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Logo of jcinvestThe Journal of Clinical InvestigationCurrent IssueArchiveSubscriptionAbout the Journal
J Clin Invest. Mar 1, 2006; 116(3): 724–734.
Published online Feb 16, 2006. doi:  10.1172/JCI26385
PMCID: PMC1366500

Similarities and differences between selective and nonselective BAFF blockade in murine SLE

Abstract

B cells have multiple roles in immune activation and inflammation separate from their capacity to produce antibodies. B cell depletion is currently under intense investigation as a therapeutic strategy for autoimmune diseases. The TNF family members B cell–activating factor of the TNF family (BAFF) and its homolog A proliferation-inducing ligand (APRIL) are B cell survival and differentiation factors and are therefore rational therapeutic targets. We compared the effects of BAFF receptor–Ig, which blocks only BAFF, with those of transmembrane activator and calcium modulator ligand interactor–Ig, which blocks both BAFF and APRIL, in a murine SLE model. Both reagents prolonged the life of NZB/W F1 mice when given either before or after disease onset. Many immunologic effects of the 2 reagents were similar, including B cell and B cell subset depletion and prevention of the progressive T cell activation and dendritic cell accumulation that occurs with age in NZB/W mice without substantial effects on the emergence of the IgG anti–double-stranded DNA response. Furthermore, both reagents inhibited the T cell–independent marginal zone B cell response to particulate antigen delivered i.v., but not the B1 B cell response to the same antigen delivered i.p. In contrast, blockade of both BAFF and APRIL, but not blockade of BAFF alone, reduced the serum levels of IgM antibodies, decreased the frequency of plasma cells in the spleen, and inhibited the IgM response to a T cell–dependent antigen. The differences between selective and nonselective BAFF blockade are relevant to the choice of a BAFF blocking agent for the treatment of autoimmune and malignant diseases.

Introduction

It is increasingly recognized that B cells have multiple functions that contribute to the pathogenesis of autoimmunity. They produce autoantibodies that mediate tissue injury, they function as antigen-presenting cells that present epitopes of self antigen to autoreactive T cells, and they produce soluble mediators involved in the organization of lymphoid tissues and in the initiation and perpetuation of inflammatory processes (1). In some autoimmune diseases, B cells migrate to inflamed sites, where they act as local effector cells (2, 3).

The TNF-like molecule B cell–activating factor of the TNF family (BAFF; TNFSF13b) is a key B cell survival factor, and its 3 receptors (transmembrane activator and calcium modulator ligand interactor [TACI; TNFRSF13b], B cell maturation antigen [BCMA; TNFRSF17], and BAFF receptor [BAFF-R; TNFRSF13c]) are variably expressed on B cells during their differentiation (4). A proliferation-inducing ligand (APRIL; TNFSF13a), a molecule homologous to BAFF, binds only to TACI and BCMA and shares many functions in common with BAFF, although it cannot facilitate survival of transitional B cells, a function that depends on the interaction of BAFF with BAFF-R (5). Serum levels of BAFF and APRIL are increased in autoimmune diseases, including SLE and rheumatoid arthritis (6, 7), and blockade of BAFF and APRIL using soluble fusion proteins of BAFF receptors prevents autoimmunity in animal models of disease (811).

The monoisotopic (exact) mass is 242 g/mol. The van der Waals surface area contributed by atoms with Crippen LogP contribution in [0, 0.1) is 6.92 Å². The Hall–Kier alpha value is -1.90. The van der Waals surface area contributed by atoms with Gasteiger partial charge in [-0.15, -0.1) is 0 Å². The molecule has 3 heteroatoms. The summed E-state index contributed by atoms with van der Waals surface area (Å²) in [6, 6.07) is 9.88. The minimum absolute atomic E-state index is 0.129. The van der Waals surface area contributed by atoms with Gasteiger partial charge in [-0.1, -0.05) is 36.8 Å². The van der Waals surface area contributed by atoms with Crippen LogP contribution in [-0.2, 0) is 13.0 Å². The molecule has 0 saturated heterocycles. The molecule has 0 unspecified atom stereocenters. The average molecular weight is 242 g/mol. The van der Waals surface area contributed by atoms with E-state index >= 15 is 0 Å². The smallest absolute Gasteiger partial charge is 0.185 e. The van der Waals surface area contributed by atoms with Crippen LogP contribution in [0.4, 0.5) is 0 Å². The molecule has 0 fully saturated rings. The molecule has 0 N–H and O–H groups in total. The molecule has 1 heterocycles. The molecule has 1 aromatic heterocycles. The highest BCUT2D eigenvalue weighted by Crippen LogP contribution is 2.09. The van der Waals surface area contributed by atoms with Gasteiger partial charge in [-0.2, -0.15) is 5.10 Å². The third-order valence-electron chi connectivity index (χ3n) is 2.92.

A number of different BAFF antagonists are in early clinical trials for human autoimmune diseases. Some, such as BAFF-R–Ig and anti-BAFF, selectively block only BAFF, whereas others, such as TACI-Ig, block both BAFF and APRIL (12). Since plasma cells predominantly express BCMA and TACI that bind to both BAFF and APRIL (13, 14), these differences may be physiologically important. Furthermore, the mechanism of action of these therapeutic reagents needs to be explored in the setting of autoimmunity because intrinsic B cell hyperreactivity, the provision of excess T cell help, and the presence of inflammatory mediators may alter the normal dependence of B cells on BAFF or APRIL and thus the response to blockade.

Our goal in this study was to examine the immunologic effects of selective and nonselective BAFF blockade in a murine model of SLE. Our results show that although both BAFF-R–Ig and TACI-Ig prevented the onset of SLE in this model, there were significant differences in the effects of the 2 reagents on the survival of plasma cells in the spleen and bone marrow. These differences may affect the type of disease that will be responsive to these reagents as well as their immunosuppressive potential.

Results

Expression of BAFF-R–Ig and TACI-Ig fusion proteins.